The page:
In a year of chaos and uncertainty, KO’s 109 Commencement on May 28 ended the year on an uplifting note of gratitude and hope. Due to the easing of social distancing restrictions and the roll-out of the COVID-19 vaccine, KO was able to resume our customary graduation ceremony of the Senior Green although with fewer spectators than in previous years.
The chilly temperatures and cloudy skies couldn’t dampen the spirits of the 88 seniors who muscled through a tumultuous finish to their high school career: ending their junior year remotely and starting their senior year wearing masks and social distancing. Although it was not a year anyone could have ever imagined, the Class of 2021 showed resilience and grace and provided consummate leadership to the rest of the student body.
Upper School history teacher Ted Levine gave the opening invocation and recalled the previous evening Class Night performances where the students shared their thoughts of their high school years as well as musical and dance performances. He reflected on two of the students’ insights of their changing personas over their times at the school. “With the evolution of new selves, you reminded us how portraits and promises are always changing and how this community embraces an ongoing reinvention of self and celebrates at once who you are and who you will become,” Levine said.
Maryellen Carroll ’21 provided the introduction to the day’s commencement speaker Upper School English teacher Dr. Heather Wayne. For the past several years Wayne served as Carroll’s teacher and advisor who listened to her laughter, crying and struggles through her senior thesis. Like clockwork, Wayne could expect to receive a Sunday 11:00 p.m. missive from Carroll in a panic over chemistry or overdue work which Wayne would always respond to in a calm, measured, and reassuring manner.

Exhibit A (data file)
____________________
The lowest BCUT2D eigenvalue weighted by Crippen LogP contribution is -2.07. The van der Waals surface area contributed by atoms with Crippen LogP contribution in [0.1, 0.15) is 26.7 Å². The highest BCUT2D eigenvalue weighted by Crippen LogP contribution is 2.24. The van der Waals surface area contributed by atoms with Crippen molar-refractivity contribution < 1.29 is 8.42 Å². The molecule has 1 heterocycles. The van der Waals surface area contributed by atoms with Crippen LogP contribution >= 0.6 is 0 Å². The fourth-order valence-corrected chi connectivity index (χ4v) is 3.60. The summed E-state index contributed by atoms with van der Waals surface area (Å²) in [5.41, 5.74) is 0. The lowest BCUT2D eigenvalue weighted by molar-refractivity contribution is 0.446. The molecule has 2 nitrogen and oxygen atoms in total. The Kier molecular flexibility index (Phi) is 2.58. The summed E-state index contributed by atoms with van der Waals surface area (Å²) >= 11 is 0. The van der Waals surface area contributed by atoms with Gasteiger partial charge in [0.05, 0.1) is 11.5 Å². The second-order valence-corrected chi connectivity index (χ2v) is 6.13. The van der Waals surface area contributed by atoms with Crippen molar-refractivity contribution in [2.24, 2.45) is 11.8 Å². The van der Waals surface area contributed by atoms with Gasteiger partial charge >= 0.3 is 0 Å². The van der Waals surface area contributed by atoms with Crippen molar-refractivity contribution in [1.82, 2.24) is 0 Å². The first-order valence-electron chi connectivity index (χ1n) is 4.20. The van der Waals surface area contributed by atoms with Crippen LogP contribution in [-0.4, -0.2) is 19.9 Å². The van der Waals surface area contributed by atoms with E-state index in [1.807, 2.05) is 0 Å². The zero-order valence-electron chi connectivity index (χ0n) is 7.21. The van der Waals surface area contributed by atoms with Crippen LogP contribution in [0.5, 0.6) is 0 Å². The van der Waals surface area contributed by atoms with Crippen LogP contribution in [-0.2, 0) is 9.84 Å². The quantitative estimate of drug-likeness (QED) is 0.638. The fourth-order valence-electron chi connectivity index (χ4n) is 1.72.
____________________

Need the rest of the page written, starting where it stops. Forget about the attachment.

Wayne’s speech was structured around a poem by Seamus Heaney called “Scaffolding” which incidentally was the focus of her high school valedictorian speech as well. To her 18-year old self, the poem was about permanence and impermanence. “I thought I knew which structures in my life would be permanent, and which structures were only temporary supports, scaffolding that I could allow to fall, leaving a secure stone wall behind,” she said. As Wayne’s life progressed, some of her firm beliefs have been altered while other things have taken their place. In the course of her writing the speech, Wayne asked her students how they have changed over the past year, and most students shared they have found a stronger sense of themselves and learned to value their relationships. In a year of much loss, much was also gained.
Wayne said that some of the scaffolding that has fallen over this past year has exposed “the crumbling walls of our unequal and uneven health care system; it has exposed the urgency of shoring up our country’s foundational promise that we are all created equal and endowed with the right to life, liberty, and the pursuit of happiness; it has exposed the pervasive cement of inequality that wrongly holds so many of our institutions precariously in place.” Wayne invited those assembled to reflect for thirty seconds about the future they want to build individually and collectively. “What walls do you want to tear down? What walls do you want to build? What scaffolds will you let fall? What foundations will you reinforce?” she asked those gathered.
Head of School Tom Dillow told the graduates that after their collective experience that they will be better equipped than most classes that came before to weather the storms ahead and draw strength from the experience. Rather than lament, become angered by, or resist a trying situation, Dillow said one can find peace when one accepts the new reality.
Seventeen members of the class were inducted into the Cum Laude Society. Emma Henry received the Dux Prize for the senior with the highest GPA for the year.
Eight members of the class had parents who also graduated from KO.
Fifteen of our student-athletes committed to play sports - men’s and women’s soccer, men’s golf, football, men’s swimming, Men’s basketball, women’s volleyball, women’s squash, women’s tennis, field hockey, women’s lacrosse - at the collegiate levels. Three students are headed to Division One athletic programs and the balance of the student-athletes to Division Three.